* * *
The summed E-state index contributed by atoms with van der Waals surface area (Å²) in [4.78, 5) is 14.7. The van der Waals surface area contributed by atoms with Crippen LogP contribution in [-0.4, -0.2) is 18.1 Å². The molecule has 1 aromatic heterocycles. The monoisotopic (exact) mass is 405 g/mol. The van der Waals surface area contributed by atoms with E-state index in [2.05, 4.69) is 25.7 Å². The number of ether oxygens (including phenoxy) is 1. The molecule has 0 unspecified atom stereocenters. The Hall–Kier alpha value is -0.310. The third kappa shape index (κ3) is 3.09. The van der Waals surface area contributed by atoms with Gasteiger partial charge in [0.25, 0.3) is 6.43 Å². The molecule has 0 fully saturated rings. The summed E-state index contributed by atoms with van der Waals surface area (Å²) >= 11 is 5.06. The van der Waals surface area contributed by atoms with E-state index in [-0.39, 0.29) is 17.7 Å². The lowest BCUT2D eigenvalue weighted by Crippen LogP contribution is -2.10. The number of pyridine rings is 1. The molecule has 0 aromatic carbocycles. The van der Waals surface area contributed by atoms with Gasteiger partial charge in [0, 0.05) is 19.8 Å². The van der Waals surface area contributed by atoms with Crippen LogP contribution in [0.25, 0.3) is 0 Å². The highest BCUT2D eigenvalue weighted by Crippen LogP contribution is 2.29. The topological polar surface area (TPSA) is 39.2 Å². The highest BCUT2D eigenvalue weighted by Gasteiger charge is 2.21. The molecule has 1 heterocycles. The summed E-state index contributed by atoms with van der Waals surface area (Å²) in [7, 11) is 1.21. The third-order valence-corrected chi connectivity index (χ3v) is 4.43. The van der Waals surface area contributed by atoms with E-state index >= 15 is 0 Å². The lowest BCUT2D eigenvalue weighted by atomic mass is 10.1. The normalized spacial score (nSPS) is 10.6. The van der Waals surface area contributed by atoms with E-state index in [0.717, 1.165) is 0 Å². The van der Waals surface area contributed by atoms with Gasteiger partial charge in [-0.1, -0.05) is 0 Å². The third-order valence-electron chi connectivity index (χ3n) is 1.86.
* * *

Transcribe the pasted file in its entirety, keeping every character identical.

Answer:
The summed E-state index contributed by atoms with van der Waals surface area (Å²) in [4.78, 5) is 14.7. The van der Waals surface area contributed by atoms with Crippen LogP contribution in [-0.4, -0.2) is 18.1 Å². The molecule has 1 aromatic heterocycles. The monoisotopic (exact) mass is 405 g/mol. The van der Waals surface area contributed by atoms with E-state index in [2.05, 4.69) is 25.7 Å². The number of ether oxygens (including phenoxy) is 1. The molecule has 0 unspecified atom stereocenters. The Hall–Kier alpha value is -0.310. The third kappa shape index (κ3) is 3.09. The van der Waals surface area contributed by atoms with Gasteiger partial charge in [0.25, 0.3) is 6.43 Å². The molecule has 0 fully saturated rings. The summed E-state index contributed by atoms with van der Waals surface area (Å²) >= 11 is 5.06. The van der Waals surface area contributed by atoms with E-state index in [-0.39, 0.29) is 17.7 Å². The lowest BCUT2D eigenvalue weighted by Crippen LogP contribution is -2.10. The number of pyridine rings is 1. The molecule has 0 aromatic carbocycles. The van der Waals surface area contributed by atoms with Gasteiger partial charge in [0, 0.05) is 19.8 Å². The van der Waals surface area contributed by atoms with Crippen LogP contribution in [0.25, 0.3) is 0 Å². The highest BCUT2D eigenvalue weighted by Crippen LogP contribution is 2.29. The topological polar surface area (TPSA) is 39.2 Å². The highest BCUT2D eigenvalue weighted by Gasteiger charge is 2.21. The molecule has 1 heterocycles. The summed E-state index contributed by atoms with van der Waals surface area (Å²) in [7, 11) is 1.21. The third-order valence-corrected chi connectivity index (χ3v) is 4.43. The van der Waals surface area contributed by atoms with E-state index >= 15 is 0 Å². The lowest BCUT2D eigenvalue weighted by atomic mass is 10.1. The normalized spacial score (nSPS) is 10.6. The van der Waals surface area contributed by atoms with E-state index in [0.717, 1.165) is 0 Å². The van der Waals surface area contributed by atoms with Gasteiger partial charge in [-0.1, -0.05) is 0 Å². The third-order valence-electron chi connectivity index (χ3n) is 1.86.